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To:Yaakov Stein From:Alexander Vainshtein Subject:Re: [TICTOC] Please Comment on Practical Solutions for Encrypted Synchronization Protocol Date:Sun, 18 Mar 2012 15:06:50 +0000
 

Hi all,
I fully agree with Yaakov that encrypting timing packets does not make any sense.

I am not sure if authentication of the Slave is needed only on rare occasions:
Spoofing tons of Delay Requests from genuinely-looking slaves could be a nice way to attack a given Master until it crashes...

My 2c,
Sasha


________________________________________
From: tictoc-bounces@ietf.org [tictoc-bounces@ietf.org] on behalf of Yaakov Stein [yaakov_s@rad.com]
Sent: Sunday, March 18, 2012 3:18 PM
To: Dacheng Zhang(Dacheng); Cui Yang
Cc: tictoc@ietf.org
Subject: Re: [TICTOC] Please Comment on Practical Solutions for Encrypted Synchronization Protocol

Dacheng

To answer your question - I completely agree that "protecting" timing packets makes sense.
I completely disagree that encrypting timing packets makes sense.

We discussed this at great length at the beginning of the TICTOC WG.
What timing packets need is authentication of the master (or actually proventication).
On rare occasions authentication of the slave may be meaningful.

IPsec really does not help here.
ESP is not needed and AH is not enough by itself.

Y(J)S


-----Original Message-----
From: Dacheng Zhang(Dacheng) [mailto:zhangdacheng@huawei.com]
Sent: Thursday, March 15, 2012 05:24
To: Yaakov Stein; Cui Yang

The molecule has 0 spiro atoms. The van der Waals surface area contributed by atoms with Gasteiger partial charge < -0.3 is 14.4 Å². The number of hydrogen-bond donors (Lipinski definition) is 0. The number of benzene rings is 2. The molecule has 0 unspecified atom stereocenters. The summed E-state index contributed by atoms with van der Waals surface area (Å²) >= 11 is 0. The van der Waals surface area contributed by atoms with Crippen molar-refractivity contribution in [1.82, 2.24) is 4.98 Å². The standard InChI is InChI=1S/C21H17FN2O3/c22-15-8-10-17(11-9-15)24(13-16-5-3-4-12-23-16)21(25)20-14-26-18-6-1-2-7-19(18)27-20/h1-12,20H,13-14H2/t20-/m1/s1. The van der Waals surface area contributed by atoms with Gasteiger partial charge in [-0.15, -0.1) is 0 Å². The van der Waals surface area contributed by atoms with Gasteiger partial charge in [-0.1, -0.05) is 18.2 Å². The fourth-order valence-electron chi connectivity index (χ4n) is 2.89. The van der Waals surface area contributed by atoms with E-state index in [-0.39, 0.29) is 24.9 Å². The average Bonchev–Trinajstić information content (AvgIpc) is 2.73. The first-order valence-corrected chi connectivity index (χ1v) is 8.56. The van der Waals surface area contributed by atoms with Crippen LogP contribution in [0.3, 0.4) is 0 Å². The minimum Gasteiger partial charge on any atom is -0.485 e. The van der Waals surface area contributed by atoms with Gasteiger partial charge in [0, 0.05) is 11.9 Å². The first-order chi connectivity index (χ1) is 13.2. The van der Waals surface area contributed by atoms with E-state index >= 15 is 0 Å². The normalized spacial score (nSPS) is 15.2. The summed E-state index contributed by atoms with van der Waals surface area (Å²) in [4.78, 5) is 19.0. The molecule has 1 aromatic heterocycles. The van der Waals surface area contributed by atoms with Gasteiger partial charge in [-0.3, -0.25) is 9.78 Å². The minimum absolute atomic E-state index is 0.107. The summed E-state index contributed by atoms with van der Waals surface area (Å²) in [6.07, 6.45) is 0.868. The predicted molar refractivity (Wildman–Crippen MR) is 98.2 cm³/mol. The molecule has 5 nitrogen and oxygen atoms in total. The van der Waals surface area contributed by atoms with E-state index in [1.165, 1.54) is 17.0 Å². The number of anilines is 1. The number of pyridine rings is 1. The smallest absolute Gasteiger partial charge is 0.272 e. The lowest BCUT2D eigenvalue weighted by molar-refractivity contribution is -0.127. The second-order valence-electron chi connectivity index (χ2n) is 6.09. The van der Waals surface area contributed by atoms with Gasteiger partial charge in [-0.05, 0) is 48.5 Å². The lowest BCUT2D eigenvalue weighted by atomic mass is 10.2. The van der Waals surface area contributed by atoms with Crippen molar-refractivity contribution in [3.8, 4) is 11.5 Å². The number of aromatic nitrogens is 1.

Cc: tictoc@ietf.org
Subject: : [TICTOC] Please Comment on Practical Solutions for Encrypted Synchronization Protocol

Hi, Yaakov:

Thanks a lot for your time. See the inline please..

>>
>> Yes, I fully appreciate the scenario you are discussing,
>> where ALL packets MUST be encrypted.
>>
>> I am just questioning whether such a scenario is really mandated by any
>> standard (I believe it is not),
>> in which case one can simply NOT encrypt the timing packets (even if you
>> choose to encrypt the other packets).

[Dacheng Zhang]

Could you answer a question first? Do you think it is really reasonable to send timing packets without any protection through an insecure network especially when they are critical for synchronizing distributed servers? I think the answer is no. Please correct me if I am wrong. ^_^ I just checked RFC 1305 and RFC 4330 again. They all mentioned that in such a condition, timing packets are vulnerable to different attacks and security protection is desired. So, no matter encryption is needed or not, we need to, at least, provide integrity protection and message origin authentication for timing packets.

We have realized that there are several use cases mentioned in the security requirement draft where encryption may need to be provided. However, I don't think whether timing packets are confidential is the core point of this discussion. If we don't worry whether timing packet will be easily identified by attackers, then we don't have to encrypt them. However, considering an attacker may try to disrupt synchronization by sending fault timing information. We insist that there should be a security manner to protect the integrity, freshness, and validity of timing packets.

Now, let's go back to the scenario where a gateway has generated a large amount of IPsec ESP channels with the enodeBs which it manages. If we try to generate additional IPsec AH channel to transport timing packets, then the number of IPsec channels will be doubled, which will cause additional management burden and service providers will have to pay extra money since the system needs to provide more IPsec channels concurrently, which is not desired. Thus, we believe that it would be nice if we could transport timing packets through those IPsec ESP channels instead of generating new IPsec AH channel.